How long will this take?
One of the first questions we often hear at Morgan & Morgan when a new client enters our office is, “How long will this take?”
When someone is recovering from a serious injury, they don’t need money five or ten years from now—they need it as soon as possible. This means that the duration of a potential lawsuit matters to them.
Unfortunately, it’s impossible to provide a definitive answer to the question of how long a personal injury claim will take to resolve. Every claim comes with its own sets of facts to organize, and circumstances like how busy the courts are can affect a lawsuit’s timeline. But while we can’t give you an exact quote, we can offer a reasonable estimate.
Most personal injury cases take anywhere from a few months to two years to complete. A case is considered complete when you’ve been paid in full by the defendant or their insurer, either in accordance with a settlement agreement or the decision of a court.
If you’re considering pursuing legal action against another party or their insurance company for a personal injury claim, contact Morgan and Morgan to get a free case evaluation and a better sense of how long your case will take.
What are Quick Cases?
Even the quickest personal injury cases generally take a few months to resolve. Medical bills can pile up fast while you’re recovering from a serious injury, so your personal injury attorney will do everything they can to get you the money you need.
Sometimes, however, certain circumstances can slow down the process a bit. For example, you could find your case delayed by:
- Questions of fault or other legal factors
- Court delays or a crowded docket
- Continuing medical treatment
- Disputes over coverage
- A claim involving substantial monetary damages
In some cases, your attorney will be able to bypass these sorts of holdups. More frequently, though, they’ll cause unavoidable delays.
The best way to minimize the duration of a personal injury case is to negotiate a settlement outside the court system. When your attorney negotiates a settlement, it doesn’t have to be approved by the court or go through a complicated claims process. It simply has to be agreed to by the defendant’s insurer.
A negotiated settlement will usually win you more than the insurance company would have offered you through the usual claims process but less than you might have gotten from a jury award.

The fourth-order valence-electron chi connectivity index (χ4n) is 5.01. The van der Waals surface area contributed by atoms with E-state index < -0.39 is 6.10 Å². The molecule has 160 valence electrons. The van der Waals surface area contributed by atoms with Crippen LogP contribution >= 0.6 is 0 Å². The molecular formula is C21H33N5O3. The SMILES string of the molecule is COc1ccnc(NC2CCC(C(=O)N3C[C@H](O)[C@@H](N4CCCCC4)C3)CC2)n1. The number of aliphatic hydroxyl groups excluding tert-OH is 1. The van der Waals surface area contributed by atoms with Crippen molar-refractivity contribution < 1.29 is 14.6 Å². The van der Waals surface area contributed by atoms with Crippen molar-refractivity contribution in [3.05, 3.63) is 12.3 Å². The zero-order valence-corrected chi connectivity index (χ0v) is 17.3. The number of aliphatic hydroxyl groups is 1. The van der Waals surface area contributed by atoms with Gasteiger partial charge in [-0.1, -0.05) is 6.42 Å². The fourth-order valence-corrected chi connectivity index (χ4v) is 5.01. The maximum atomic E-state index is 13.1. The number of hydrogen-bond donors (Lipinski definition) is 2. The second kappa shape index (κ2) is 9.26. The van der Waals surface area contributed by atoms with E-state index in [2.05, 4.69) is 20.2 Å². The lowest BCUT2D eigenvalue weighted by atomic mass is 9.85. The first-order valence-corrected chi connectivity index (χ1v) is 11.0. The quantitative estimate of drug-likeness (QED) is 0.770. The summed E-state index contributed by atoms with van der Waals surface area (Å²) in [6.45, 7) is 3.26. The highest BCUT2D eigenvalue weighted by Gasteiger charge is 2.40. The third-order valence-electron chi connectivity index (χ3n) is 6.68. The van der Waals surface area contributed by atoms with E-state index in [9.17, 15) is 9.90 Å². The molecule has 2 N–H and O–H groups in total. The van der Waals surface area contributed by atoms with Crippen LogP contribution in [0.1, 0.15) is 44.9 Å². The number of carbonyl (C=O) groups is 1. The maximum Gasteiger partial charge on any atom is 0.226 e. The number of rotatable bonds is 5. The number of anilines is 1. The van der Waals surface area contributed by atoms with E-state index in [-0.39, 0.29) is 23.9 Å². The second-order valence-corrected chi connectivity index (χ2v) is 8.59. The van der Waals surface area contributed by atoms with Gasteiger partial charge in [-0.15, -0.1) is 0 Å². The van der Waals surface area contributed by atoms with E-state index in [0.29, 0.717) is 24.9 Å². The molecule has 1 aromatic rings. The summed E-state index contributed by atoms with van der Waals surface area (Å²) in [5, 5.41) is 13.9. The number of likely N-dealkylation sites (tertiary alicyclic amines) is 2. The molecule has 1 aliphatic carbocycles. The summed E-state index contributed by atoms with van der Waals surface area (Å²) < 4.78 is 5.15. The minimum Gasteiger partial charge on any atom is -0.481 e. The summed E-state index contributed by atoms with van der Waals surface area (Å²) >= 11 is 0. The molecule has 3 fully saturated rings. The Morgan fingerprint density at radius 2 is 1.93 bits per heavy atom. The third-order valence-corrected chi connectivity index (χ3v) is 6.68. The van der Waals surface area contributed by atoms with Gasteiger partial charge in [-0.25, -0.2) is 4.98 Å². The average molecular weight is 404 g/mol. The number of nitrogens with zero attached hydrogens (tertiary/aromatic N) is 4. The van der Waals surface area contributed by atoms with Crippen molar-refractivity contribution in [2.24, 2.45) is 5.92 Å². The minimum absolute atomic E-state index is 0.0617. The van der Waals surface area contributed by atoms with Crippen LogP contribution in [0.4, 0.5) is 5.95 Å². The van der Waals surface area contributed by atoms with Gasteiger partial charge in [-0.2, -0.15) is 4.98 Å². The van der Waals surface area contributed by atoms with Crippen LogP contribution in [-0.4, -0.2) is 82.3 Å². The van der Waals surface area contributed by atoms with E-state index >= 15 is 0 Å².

It’s a compromise that both sides agree to because it saves time—time that can prove costly to both you and the insurer. Your attorney will ensure that the settlement amount is fair and that it’s paid out as rapidly as the wheels of the insurance bureaucracy machine allow.
How Long When Going to Trial?
If you’re looking for a quick resolution to your personal injury case, going to trial is the worst-case scenario. Even a brief trial is likely to take at least a year. And a long trial can easily take two years before any appeals are even filed. Appeals can potentially push the resolution of a case out to three years or more.
In terms of speed, the only advantage of going to trial is that many insurance companies will be more open to negotiation once a trial has started.
Skilled lawyers charge in accordance with their efforts, particularly when you’re paying for trial work. Once the insurance company knows that you’re committed to taking your case to a verdict, it will usually be willing to compromise.
The company knows that there is little advantage to paying all the fees that come with a court trial and still losing the case and being forced to pay out significant sums in damages.
If an insurance company isn’t willing to negotiate, even after the trial begins, you’ll have to wait for compensation.
While your attorney is limited in what they can do to speed up your trial, they will be able to direct you to resources that can aid you while you’re awaiting compensation. These resources may be enough to get the debt collectors off your back until the trial is over and you’ve received full payment.
What Does Settling for Short Money Mean?
If you’re desperate for payment, you might decide to settle quickly for a significantly lower amount than you could get from a jury award or even from prolonged negotiations. This is known as “settling for short money.”
We don’t recommend this option, and we’ll do all we can to help you manage your financial affairs until you can get a fair settlement or jury award. But if you absolutely can’t wait and you’re willing to live with a reduced sum, settling for short money can provide you with payment faster.
If I Hire a Lawyer Right Away, How Long Will This Take?
Typically, the earlier you hire a personal injury lawyer, the less time your case will take. Personal injury lawyers know how to get around the red tape surrounding personal injury claims and often have experience dealing with specific insurance companies.
Additionally, law firms like Morgan and Morgan have a reputation for being willing to go to trial, which encourages insurance companies to negotiate in good faith.
Contact Morgan & Morgan for a Quick Personal Injury Claim
When you’re recovering from a serious injury, the last thing you need is a prolonged claims process that continually pushes back your payment date. A veteran personal injury attorney will pressure your insurance company to pay fair compensation sooner rather than later.
Contact Morgan & Morgan today to schedule a free evaluation of your personal injury case.